The future Hall of Famer won for the first time in Phoenix and extended his streak without a walk to 49 1-3 innings over seven starts in leading the San Diego Padres over the Arizona Diamondbacks10-2 on Monday.
    Maddux has long downplayed his struggles at Chase Field. And he didn't make a big deal of his first win in 11 career starts in the domed downtown ballpark.
    "It's nice to win, especially this time of the year," Maddux said. "Personally, yeah, I'm glad I won. I hope I win again next time."
    Brian Giles hit two of the Padres' five home runs, and San Diego opened a one-game lead over slumping Arizona, its biggest margin in the NL West since the All-Star break.
    Geoff Blum, Adrian Gonzalez and Kevin Kouzmanoff also homered for the Padres, who have beaten the Diamondbacks four times in five games over the last eight days. San Diego trailed Arizona by five games on Aug. 18.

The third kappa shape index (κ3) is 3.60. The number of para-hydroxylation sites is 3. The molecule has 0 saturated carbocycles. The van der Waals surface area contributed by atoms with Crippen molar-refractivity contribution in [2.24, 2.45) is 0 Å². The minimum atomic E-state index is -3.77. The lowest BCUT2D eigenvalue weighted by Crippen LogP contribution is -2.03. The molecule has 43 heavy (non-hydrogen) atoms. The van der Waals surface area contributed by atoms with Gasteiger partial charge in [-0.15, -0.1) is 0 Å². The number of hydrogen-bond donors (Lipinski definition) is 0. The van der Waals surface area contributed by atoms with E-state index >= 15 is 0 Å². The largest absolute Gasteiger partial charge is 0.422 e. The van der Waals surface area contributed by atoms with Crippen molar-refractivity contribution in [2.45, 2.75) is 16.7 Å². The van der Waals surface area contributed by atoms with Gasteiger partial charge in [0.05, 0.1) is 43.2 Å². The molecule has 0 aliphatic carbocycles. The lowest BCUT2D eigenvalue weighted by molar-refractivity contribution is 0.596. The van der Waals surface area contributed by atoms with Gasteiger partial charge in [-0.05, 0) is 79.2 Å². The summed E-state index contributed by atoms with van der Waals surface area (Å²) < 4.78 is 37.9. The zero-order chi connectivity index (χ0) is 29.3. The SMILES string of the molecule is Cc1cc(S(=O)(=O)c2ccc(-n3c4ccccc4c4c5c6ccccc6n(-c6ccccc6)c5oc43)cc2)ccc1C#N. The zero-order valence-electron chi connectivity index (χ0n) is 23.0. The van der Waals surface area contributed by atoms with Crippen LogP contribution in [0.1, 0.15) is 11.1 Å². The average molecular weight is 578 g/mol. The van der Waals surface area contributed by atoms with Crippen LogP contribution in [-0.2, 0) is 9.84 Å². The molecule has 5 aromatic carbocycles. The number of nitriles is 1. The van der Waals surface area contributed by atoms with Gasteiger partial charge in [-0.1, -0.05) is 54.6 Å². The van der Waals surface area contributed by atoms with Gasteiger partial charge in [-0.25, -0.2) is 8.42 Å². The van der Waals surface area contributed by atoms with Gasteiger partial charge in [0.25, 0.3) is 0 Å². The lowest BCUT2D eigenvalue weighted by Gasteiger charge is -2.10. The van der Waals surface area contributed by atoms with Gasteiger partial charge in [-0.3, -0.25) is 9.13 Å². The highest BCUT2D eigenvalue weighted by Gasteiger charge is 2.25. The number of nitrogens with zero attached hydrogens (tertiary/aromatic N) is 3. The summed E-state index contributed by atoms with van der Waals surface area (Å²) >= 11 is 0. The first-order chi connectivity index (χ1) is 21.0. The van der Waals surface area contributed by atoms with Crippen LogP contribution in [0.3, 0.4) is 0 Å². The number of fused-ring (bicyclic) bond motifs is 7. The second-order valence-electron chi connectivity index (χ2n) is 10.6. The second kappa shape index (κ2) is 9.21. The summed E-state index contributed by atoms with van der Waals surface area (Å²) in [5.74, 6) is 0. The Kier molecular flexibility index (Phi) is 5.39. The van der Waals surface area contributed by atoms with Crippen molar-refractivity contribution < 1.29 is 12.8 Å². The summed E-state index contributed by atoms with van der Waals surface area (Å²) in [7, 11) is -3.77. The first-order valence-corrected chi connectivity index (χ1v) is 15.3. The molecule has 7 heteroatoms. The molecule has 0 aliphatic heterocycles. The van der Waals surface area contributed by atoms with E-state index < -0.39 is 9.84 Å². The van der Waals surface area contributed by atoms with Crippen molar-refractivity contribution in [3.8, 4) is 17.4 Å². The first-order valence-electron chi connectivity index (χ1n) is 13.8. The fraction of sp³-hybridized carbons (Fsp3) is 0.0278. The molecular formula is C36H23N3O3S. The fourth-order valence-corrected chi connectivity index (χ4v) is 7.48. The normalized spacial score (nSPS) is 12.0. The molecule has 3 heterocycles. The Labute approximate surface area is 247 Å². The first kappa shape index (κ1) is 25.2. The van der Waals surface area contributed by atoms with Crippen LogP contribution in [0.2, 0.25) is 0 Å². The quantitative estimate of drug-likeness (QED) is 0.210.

"It's a sprint now to the end," said Giles, who has 10 homers. "We still want to continue to try to win series, and the first game of a series is always big."
    Eric Byrnes homered and tripled for the Diamondbacks, who have lost 10 of 15.
    With first place on the line, the Padres sent Maddux to the mound in his 702nd start. Arizona countered with Micah Owings, who made his 24th.
    The difference in experience was telling.
    "We have guys who have been into Septembers before," San Diego manager Bud Black said. "Obviously, it's a real nice feeling to have a guy like Greg Maddux starting a game for you."
    Showing pinpoint control, Maddux (11-9) kept the free-swinging Diamondbacks off balance all day. He gave up two runs and six hits in 6 1-3 innings, striking out five. Maddux hasn't issued a base on balls to 191 batters since he walked Houston pitcher Roy Oswalt in the second inning on July 28 at Houston.
    Maddux is 344-212. He improved to 2-10 against the Diamondbacks -- and that doesn't include two losses in the 2001 NL championship series while with Atlanta.
    Maddux entered 0-6 with a 5.67 ERA in Chase Field.